Emotional Range of a Teaspoon
Shortly after I started playing Fallout: New Vegas (which I still haven’t finished, but that’s a story for another day), my character got into a situation in which she had to rally some villagers to defend their village against an attack of the evil Powder Gangers. One of the villagers was quite a friendly young lady who didn’t go anywhere without her trusty dog. Then her dog died in the attack, but she didn’t care or even mention it at all.
I get that making a huge open-world game like Fallout: New Vegas takes a lot of resources and that you won’t really have the ability to script responses to every possible situation, but events like these really cut into immersion. This really makes me wonder if it isn’t better to have an on-rails type of story like that in Mass Effect or Dragon Age instead of an open world.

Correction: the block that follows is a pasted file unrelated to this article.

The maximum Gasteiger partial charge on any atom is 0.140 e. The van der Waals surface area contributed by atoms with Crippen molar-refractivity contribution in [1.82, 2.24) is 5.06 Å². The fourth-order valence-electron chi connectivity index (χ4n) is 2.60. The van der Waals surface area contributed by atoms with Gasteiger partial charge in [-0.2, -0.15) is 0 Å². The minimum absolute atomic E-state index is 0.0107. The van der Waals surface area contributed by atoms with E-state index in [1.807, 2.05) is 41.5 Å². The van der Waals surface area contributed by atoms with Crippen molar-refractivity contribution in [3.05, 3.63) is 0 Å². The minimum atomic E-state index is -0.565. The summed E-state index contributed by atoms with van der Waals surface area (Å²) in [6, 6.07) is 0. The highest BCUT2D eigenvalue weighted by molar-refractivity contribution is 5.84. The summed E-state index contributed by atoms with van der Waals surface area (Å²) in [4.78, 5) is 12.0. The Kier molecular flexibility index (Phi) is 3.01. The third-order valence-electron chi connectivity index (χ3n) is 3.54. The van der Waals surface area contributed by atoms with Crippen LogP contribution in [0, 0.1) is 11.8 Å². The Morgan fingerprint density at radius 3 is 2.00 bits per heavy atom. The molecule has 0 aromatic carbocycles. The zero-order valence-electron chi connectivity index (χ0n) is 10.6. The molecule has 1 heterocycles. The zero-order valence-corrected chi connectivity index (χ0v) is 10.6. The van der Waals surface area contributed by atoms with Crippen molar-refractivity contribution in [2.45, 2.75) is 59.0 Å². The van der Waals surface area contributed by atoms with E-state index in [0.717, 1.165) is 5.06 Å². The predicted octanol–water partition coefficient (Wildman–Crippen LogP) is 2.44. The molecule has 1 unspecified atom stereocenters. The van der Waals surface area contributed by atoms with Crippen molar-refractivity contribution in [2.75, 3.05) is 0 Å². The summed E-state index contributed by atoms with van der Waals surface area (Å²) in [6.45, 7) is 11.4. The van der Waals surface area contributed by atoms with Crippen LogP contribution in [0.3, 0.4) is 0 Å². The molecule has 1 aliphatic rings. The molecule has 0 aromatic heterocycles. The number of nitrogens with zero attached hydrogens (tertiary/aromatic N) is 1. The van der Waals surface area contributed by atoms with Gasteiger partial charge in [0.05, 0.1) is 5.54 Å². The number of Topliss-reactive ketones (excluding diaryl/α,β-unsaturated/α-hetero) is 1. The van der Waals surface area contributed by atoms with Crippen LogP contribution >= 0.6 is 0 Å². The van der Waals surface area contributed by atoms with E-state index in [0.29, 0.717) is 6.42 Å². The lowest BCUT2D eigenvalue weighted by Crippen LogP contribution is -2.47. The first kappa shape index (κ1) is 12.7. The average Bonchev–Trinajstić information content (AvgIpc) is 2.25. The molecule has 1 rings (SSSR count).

I’m not a hard person to please where the conveying of certain emotions is concerned. Give me a nice pre-battle speech full of pathos or kill the owl that has been with the protagonist for six years (spoiler alert!) and you’ve already got me. Hell, the Normandy’s first approach to the Citadel in the original Mass Effect was already almost enough to bring me to tears. You won’t need absolutely top-level writers to get me immersed in a game’s storyline, but there has to be actual writing and open-world games simply can’t afford much of that.
It wouldn’t have been very hard to alter the piece of dialogue in Fallout: New Vegas from “Hooray, we beat the Powder Gangers” (paraphrased) to something along the lines of “You killed my dog. Why did I ever agree to help you?” but I would wager that there are a million other situations in the game that would benefit from equal care and that it is simply impossible to catch them all. Reducing the number of possible events directly reduces the creative writing resources needed and frees writers up to improve upon the left-over pieces of story.
None of this means that open-world games (or generally games without a lot of story) can’t be really damn good, but they don’t advance us towards the point where video games could be considered art, or the point at which games can truly become mainstream.